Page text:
A Future of Hope for Afghanistan: Researchers lead first systematic analysis of reproductive, maternal, newborn, and child health and survival in Afghanistan
By Tanya Reid, Senior Communications Manager, Centre for Global Child Health
A Countdown to 2015 case study published in The Lancet Global Health shows that despite conflict and poverty, Afghanistan has made reasonable progress
The first comprehensive, systematic assessment of reproductive, maternal, newborn, and child health (RMNCH) and survival in Afghanistan over the last decade was published today in The Lancet Global Health.
Afghanistan has had over four decades of incessant conflict and political instability and some of the worst health and mortality indicators seen globally. Although progress has been made, there has been limited analysis of the status and trends of maternal and child health indicators in the country – until now.
“It is critical that fragile democracies and transitional societies like Afghanistan are fully supported in their ambitions to improve the lives of women and children, and to move from a survival agenda to one that encompasses health and human development,” says lead author of the report Nadia Akseer, PhD Candidate in Epidemiology at DLSPH who is focused on child health in Afghanistan at the SickKids Centre for Global Child Health.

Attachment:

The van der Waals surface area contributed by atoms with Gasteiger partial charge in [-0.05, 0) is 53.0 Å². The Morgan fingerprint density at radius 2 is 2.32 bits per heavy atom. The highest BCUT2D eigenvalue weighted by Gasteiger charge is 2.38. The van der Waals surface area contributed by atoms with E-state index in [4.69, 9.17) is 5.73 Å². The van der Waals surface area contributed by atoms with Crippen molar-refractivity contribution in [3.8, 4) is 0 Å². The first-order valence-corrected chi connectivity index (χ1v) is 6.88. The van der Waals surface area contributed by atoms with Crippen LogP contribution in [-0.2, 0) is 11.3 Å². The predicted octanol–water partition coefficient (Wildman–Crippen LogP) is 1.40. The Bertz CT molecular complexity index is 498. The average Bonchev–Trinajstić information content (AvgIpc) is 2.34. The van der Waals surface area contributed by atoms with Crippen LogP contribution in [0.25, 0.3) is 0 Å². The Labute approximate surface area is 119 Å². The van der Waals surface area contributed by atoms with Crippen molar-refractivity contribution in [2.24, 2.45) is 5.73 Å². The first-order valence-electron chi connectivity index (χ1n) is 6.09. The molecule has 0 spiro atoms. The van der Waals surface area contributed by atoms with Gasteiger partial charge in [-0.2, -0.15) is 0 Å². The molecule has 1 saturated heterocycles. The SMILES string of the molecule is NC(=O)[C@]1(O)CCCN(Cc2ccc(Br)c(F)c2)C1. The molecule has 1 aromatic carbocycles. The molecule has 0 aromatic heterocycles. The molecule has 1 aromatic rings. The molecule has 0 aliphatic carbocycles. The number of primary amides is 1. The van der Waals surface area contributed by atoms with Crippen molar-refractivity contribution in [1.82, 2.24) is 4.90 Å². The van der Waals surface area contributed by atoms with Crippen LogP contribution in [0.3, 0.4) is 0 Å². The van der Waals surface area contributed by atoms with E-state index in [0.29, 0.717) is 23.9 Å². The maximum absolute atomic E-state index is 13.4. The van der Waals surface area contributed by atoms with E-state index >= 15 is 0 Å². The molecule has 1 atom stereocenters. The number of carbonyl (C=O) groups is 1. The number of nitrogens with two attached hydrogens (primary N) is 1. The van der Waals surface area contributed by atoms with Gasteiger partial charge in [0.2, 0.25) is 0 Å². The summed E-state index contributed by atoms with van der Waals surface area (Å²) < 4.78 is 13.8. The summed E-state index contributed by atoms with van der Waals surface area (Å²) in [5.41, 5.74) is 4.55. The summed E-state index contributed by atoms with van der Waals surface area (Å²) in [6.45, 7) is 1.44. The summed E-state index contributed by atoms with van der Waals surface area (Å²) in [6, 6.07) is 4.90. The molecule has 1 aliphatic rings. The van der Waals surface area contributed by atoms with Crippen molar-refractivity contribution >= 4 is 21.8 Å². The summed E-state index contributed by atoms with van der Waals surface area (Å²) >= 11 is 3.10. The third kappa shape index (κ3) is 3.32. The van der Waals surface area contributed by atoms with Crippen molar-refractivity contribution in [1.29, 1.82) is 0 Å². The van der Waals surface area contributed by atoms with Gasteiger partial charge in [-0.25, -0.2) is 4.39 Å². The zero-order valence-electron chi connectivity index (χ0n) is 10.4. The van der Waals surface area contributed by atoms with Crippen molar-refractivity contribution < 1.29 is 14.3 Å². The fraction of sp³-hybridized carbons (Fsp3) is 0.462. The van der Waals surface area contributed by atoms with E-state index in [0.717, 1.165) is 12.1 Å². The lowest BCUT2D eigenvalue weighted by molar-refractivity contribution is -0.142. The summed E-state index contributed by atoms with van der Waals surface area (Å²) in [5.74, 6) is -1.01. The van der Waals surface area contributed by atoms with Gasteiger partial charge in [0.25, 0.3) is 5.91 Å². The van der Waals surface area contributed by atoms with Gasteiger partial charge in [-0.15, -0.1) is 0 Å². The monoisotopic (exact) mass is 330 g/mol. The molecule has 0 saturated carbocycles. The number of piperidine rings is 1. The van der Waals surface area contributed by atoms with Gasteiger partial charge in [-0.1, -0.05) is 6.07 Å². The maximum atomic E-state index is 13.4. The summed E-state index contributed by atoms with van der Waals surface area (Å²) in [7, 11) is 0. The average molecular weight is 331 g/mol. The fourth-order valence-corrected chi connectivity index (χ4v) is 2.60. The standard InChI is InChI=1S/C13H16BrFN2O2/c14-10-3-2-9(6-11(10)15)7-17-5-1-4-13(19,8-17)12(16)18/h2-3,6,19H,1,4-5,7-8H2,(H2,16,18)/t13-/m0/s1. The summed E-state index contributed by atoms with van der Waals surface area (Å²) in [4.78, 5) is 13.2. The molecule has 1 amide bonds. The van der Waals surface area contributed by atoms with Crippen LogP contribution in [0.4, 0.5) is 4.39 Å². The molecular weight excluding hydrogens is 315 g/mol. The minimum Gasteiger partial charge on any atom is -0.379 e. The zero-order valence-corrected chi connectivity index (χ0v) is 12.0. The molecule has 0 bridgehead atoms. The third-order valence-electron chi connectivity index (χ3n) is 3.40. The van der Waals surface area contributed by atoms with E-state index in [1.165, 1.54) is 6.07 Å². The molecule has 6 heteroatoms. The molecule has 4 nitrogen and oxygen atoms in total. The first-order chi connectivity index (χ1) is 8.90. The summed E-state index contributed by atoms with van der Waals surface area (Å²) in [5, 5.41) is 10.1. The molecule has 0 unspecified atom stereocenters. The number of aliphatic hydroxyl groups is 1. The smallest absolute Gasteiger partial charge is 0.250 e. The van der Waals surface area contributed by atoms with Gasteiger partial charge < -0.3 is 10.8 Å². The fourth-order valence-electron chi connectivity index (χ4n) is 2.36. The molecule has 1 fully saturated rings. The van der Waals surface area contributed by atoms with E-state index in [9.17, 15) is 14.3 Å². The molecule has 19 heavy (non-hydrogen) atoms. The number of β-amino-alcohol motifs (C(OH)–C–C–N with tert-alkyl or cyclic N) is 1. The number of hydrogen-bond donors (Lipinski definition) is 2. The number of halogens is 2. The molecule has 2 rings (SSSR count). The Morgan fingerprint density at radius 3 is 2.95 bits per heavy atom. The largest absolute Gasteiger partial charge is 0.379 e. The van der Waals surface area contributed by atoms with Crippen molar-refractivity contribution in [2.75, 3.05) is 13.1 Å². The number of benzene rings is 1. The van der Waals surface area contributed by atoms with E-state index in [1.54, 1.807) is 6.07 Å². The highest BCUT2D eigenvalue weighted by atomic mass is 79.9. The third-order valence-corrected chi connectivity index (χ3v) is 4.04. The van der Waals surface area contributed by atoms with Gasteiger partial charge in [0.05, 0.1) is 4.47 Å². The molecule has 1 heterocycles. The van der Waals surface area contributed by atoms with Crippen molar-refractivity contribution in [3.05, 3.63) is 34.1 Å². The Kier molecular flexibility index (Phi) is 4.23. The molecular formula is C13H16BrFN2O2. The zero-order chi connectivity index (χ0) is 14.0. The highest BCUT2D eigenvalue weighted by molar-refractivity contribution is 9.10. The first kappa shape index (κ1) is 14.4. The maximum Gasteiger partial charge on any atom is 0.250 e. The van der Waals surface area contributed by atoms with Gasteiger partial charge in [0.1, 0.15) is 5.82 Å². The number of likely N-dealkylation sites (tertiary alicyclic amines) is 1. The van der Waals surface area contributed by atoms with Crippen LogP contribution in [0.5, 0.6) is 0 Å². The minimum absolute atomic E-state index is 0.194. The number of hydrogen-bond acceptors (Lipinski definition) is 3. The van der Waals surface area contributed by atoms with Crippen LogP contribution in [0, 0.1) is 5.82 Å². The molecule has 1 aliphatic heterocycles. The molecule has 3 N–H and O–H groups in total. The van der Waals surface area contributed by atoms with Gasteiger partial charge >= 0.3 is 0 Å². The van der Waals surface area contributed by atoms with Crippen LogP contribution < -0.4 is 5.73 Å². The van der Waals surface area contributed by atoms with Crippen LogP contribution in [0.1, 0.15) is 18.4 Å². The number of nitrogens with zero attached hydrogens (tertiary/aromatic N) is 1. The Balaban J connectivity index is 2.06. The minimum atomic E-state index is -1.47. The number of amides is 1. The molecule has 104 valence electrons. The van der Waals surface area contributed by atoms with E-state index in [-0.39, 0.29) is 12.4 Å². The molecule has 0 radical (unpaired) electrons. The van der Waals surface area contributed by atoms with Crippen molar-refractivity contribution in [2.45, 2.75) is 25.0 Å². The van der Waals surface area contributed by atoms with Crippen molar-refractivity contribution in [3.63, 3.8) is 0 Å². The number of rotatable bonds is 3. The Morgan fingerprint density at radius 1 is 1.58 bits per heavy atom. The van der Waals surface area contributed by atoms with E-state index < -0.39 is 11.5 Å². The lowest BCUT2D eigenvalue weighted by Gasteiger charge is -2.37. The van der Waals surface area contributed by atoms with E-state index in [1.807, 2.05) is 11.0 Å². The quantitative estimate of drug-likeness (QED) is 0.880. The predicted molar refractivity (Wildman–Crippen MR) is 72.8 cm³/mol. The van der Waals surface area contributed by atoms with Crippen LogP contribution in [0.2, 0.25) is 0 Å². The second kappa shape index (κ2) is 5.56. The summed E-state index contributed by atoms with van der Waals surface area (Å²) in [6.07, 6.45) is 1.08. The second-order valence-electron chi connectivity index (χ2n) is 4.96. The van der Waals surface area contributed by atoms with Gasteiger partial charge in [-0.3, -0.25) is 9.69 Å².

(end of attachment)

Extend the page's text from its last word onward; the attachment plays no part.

“Results from our analysis underscore the importance of investments in education for boys and girls and in the empowerment of adolescent girls and women, to prevent a vicious cycle of poverty and ill health among families in Afghanistan,” said Akseer.
“It is evaluations such as these that provide evidence that despite barriers, even the poorest and most fragile countries of the world such as Afghanistan, can show resilience” said Zulfiqar A. Bhutta, senior author of the report and Professor of Epidemiology at DLSPH.
“Investments in addressing major bottlenecks, improving health governance and current packages of care will go a long way in reducing the burden of maternal, newborn and child ill health and help Afghanistan achieve the sustainable development goals,”said Bhutta, who is a leader at both the SickKids Centre for Global Child Health and Aga Khan University.
Read more about the study results here.
The full study can be viewed here.